Answer key: Parents and Homeschooling

Lesson Plan: Parents Frustrated with Homeschooling: Teaching is Too Hard!

II. While Reading Activities

Word Inference

  1. *over the edge idiom – [informal] into a mental or emotional state that makes someone completely lose control. His friends worried that the news might send/drive/push him over the edge.
  2. quarantine  |ˈkwôrənˌtēn|  noun –a state, period, or place of isolation in which people or animals that have arrived from elsewhere or been exposed to infectious or contagious disease are placed: many animals die in quarantine.
  3. definitely   |ˈdef(ə)nətlē| adverb – without doubt (used for emphasis): I will definitely be at the airport to meet you.• in a definite manner; clearly: we couldn’t plan to go elsewhere until we had heard from you more definitely.
  4. **crack up  Phrasal Verb  [informal]  If someone cracks up, they are under such a lot of emotional strain that they become mentally ill. She would have cracked up if she hadn’t allowed herself some fun.
  5. pandemic |panˈdemik| adjective –  (of a disease) prevalent over a whole country or the world.
  6. deluge |ˈdelyo͞o(d)ZH| noun -a great quantity of something arriving at the same time: a deluge of complaints.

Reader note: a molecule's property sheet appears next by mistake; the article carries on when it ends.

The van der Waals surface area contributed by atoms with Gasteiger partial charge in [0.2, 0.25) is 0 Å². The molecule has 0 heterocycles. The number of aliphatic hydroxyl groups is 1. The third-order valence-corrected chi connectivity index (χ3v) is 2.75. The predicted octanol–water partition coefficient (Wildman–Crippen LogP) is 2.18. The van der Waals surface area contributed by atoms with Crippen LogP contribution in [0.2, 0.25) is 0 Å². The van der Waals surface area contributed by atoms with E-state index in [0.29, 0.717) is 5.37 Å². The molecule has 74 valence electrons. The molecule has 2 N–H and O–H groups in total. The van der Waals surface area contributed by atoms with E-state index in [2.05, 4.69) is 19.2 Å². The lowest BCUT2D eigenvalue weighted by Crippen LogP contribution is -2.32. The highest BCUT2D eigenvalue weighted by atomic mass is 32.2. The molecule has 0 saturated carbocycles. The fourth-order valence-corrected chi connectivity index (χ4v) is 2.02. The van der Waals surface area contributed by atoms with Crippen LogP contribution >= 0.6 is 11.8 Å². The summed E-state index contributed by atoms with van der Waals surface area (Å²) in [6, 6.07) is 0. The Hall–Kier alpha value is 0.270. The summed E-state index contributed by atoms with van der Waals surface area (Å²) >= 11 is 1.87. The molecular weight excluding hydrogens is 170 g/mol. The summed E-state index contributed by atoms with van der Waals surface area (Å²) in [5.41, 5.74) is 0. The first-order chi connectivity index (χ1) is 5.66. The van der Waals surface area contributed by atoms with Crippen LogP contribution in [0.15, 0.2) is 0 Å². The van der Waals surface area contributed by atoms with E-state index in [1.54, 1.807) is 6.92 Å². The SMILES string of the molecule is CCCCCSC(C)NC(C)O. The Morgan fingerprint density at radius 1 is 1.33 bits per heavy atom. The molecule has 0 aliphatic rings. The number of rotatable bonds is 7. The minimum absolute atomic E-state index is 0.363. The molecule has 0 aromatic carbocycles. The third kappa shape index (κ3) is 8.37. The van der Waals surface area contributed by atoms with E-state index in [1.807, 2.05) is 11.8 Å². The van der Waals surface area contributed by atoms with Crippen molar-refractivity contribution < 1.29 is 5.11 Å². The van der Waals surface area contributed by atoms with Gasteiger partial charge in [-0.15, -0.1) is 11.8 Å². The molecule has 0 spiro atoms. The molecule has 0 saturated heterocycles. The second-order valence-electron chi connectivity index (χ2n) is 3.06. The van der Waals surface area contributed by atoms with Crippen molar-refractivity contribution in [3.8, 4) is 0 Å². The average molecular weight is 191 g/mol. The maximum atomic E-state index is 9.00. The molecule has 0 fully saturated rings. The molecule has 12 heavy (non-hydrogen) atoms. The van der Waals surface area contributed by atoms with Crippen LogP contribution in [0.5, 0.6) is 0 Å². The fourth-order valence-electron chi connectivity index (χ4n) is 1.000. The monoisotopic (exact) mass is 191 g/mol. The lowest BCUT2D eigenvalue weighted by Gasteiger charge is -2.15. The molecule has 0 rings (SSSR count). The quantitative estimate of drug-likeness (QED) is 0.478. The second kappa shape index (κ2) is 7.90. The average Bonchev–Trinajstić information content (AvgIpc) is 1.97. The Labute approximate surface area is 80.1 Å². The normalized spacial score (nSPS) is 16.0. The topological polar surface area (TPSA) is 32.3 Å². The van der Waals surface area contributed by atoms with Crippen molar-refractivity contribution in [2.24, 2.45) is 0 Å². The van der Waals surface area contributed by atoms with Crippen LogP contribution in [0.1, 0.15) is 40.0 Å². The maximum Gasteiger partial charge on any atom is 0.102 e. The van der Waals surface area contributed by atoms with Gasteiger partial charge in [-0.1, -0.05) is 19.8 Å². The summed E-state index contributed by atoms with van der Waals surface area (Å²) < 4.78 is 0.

7. overwhelming |ˌōvərˈ(h)welmiNG| adjective – very great in amount: he was elected president by an overwhelming majority.• (especially of an emotion) very strong: an overwhelming feeling of gratitude.
  8. insanity|inˈsanədē| noun – the state of being seriously mentally ill; madness: he suffered from bouts of insanity | [as complement] : he attempted to plead insanity. • extreme foolishness or irrationality: it might be pure insanity to take this loan | the insanities of our time.
  9. rebellion |rəˈbelyən| noun -an act of violent or open resistance to an established government or ruler: the authorities put down a rebellion by landless colonials | Simon de Montfort rose in rebellion. • the action or process of resisting authority, control, or convention: an act of teenage rebellion.
  10. *clam up  verb (clammed up; clamming up; clams up) to become silent. She clammed up and refused to talk.



New Oxford American Dictionary 


**Collins Dictionary

Grammar Focus: Word -Recognition

First, they were hounded by some hard-charging parents who expected more daily structure and an immediate and effortless switch to online instruction. Teachers had to quickly develop new coursework and ways of presenting it, and to jet into families’ living rooms via Zoom video.


Reading Comprehension

Identify The  Speakers

  1. Mel Mawn is working full-time from the Wilmington home she shares with her three children, her husband, and her in-laws: “I mean, we’re stuck here in the house, and I cannot have recorder class for an hour,.”
  2. Sarah Parcak, a renowned archeologist from Maine: “We cannot cope with this insanity. Survival and protecting his well being come first.”
  3. A mother from Dorchester:  The first time they participated,  it was like a nightmare. [Her]  4-year-old did not understand: “Why can’t they hear me? Why can’t I talk?”
  4. Keri Rodrigues, a Somerville mother who heads the National Parents Union: “Do not destroy the fabric of your family because you’re trying to please a school district,”